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Failed system

“I have been paying Child Maintenance Service (CMS) for over 20 years. Initially, it was for three children, but now it’s only for one. My son left education when he was 12 years old because his mother lacked the motivation to guide him, allowing him to do as he pleased. As a non-residential father, I continuously contacted the education department for many years, trying to keep him enrolled in some form of education. Unfortunately, my efforts were unsuccessful as he simply had no interest.

As soon as he turned 16 and his mother realized her benefits would stop, she had him sent to CAMS (Child and Adolescent Mental Health Services), where he was diagnosed with severe anxiety. As his father, I can confirm that this diagnosis is not accurate. At 11 years old, he told me that he had no intention of working and planned to rely on state benefits. I tried providing feedback to CAMS but was dismissed since he was over 16, which enabled his mother to receive disability benefits. To add to this, he randomly developed an inability to walk more than one meter, resulting in the primary care (PWC) receiving a free car.

When my son turned 16, I contacted the Child Maintenance Service (CMS) to stop child support payments since he was no longer in education. However, I was informed that I had to wait until September of that year for it to happen automatically. September came and went, and I received a rejection because he was still receiving child benefit. I enrolled a solicitor and wrote to my Member of Parliament (MP), and alongside that, I appealed the CMS decision. Unfortunately, I failed on all accounts. The Child Benefit office refused to discuss the case with me or the solicitor since I was not the receiving parent. Additionally, no department could provide me with information about his supposed education or college, despite the education department confirming in writing that he was not in education.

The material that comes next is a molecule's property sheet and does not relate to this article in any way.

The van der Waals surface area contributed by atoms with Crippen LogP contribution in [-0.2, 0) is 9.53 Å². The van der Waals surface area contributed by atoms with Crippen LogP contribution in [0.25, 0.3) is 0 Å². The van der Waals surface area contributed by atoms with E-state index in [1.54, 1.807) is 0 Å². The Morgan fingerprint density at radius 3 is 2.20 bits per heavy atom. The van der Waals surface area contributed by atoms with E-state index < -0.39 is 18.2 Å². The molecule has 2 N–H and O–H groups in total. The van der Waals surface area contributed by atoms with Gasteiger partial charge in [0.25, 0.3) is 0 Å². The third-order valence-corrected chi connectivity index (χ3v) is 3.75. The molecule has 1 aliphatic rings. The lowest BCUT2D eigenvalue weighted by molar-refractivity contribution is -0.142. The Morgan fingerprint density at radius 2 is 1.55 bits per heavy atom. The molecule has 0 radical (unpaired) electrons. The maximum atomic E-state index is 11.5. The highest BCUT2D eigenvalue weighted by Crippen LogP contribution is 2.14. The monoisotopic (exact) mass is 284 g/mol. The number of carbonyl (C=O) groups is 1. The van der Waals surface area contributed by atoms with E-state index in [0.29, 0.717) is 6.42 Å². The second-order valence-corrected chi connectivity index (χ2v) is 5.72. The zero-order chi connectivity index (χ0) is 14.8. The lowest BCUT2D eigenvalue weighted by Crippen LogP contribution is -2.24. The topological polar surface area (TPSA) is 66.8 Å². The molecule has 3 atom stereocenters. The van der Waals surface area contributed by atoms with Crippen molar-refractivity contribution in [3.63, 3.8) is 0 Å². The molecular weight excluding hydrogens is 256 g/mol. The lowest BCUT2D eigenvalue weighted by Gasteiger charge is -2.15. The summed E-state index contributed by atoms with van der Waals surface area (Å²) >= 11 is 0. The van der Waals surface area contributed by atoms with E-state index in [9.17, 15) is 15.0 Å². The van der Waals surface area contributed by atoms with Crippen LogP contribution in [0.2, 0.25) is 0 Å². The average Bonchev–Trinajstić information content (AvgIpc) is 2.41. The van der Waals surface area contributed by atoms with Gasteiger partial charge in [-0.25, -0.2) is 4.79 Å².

It took me over a year to get answers. Eventually, CMS conducted a review and contacted the primary custodian. CMS stated that she was providing education at home, but she couldn’t provide any evidence to support that claim. Home education is allowed for children under 16, but the education authority had previously determined that she was unfit to home-school him. She managed to obtain doctor’s notes to extend his child benefit by one year, taking him to 17. Now, conveniently when the maximum extension for child benefit was reached, he suddenly decides to enrol in a course. He has no qualifications, but he will receive CMS support for an additional two years since child benefit won’t verify education once it has started.

While CMS is a good concept, I have personally experienced a situation where my father never paid child support and got away with it. Now, it seems to have swung to the other extreme and can be detrimental to the non-residential parent. In summary, once you’re entangled in this system, it’s difficult to break free.”

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